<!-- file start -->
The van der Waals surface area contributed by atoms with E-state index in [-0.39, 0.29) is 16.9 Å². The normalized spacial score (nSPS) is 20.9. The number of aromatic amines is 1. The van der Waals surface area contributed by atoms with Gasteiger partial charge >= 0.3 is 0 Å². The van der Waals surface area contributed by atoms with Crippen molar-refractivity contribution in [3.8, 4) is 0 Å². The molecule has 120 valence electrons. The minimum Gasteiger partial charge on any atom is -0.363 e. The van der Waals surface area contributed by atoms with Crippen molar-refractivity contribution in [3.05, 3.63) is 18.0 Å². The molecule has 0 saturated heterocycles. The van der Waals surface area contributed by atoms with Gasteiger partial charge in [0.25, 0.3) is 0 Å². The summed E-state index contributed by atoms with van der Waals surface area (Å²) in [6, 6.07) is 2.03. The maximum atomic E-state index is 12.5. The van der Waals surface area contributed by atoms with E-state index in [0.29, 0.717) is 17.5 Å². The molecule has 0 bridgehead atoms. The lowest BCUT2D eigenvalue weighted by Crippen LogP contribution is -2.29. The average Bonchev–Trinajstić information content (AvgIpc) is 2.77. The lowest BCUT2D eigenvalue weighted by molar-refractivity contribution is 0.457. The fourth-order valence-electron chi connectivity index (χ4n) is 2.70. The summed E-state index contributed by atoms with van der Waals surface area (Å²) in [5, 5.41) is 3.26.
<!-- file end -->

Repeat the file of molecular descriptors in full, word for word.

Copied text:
The van der Waals surface area contributed by atoms with E-state index in [-0.39, 0.29) is 16.9 Å². The normalized spacial score (nSPS) is 20.9. The number of aromatic amines is 1. The van der Waals surface area contributed by atoms with Gasteiger partial charge >= 0.3 is 0 Å². The van der Waals surface area contributed by atoms with Crippen molar-refractivity contribution in [3.8, 4) is 0 Å². The molecule has 120 valence electrons. The minimum Gasteiger partial charge on any atom is -0.363 e. The van der Waals surface area contributed by atoms with Crippen molar-refractivity contribution in [3.05, 3.63) is 18.0 Å². The molecule has 0 saturated heterocycles. The van der Waals surface area contributed by atoms with Gasteiger partial charge in [0.25, 0.3) is 0 Å². The summed E-state index contributed by atoms with van der Waals surface area (Å²) in [6, 6.07) is 2.03. The maximum atomic E-state index is 12.5. The van der Waals surface area contributed by atoms with E-state index in [0.29, 0.717) is 17.5 Å². The molecule has 0 bridgehead atoms. The lowest BCUT2D eigenvalue weighted by Crippen LogP contribution is -2.29. The average Bonchev–Trinajstić information content (AvgIpc) is 2.77. The lowest BCUT2D eigenvalue weighted by molar-refractivity contribution is 0.457. The fourth-order valence-electron chi connectivity index (χ4n) is 2.70. The summed E-state index contributed by atoms with van der Waals surface area (Å²) in [5, 5.41) is 3.26.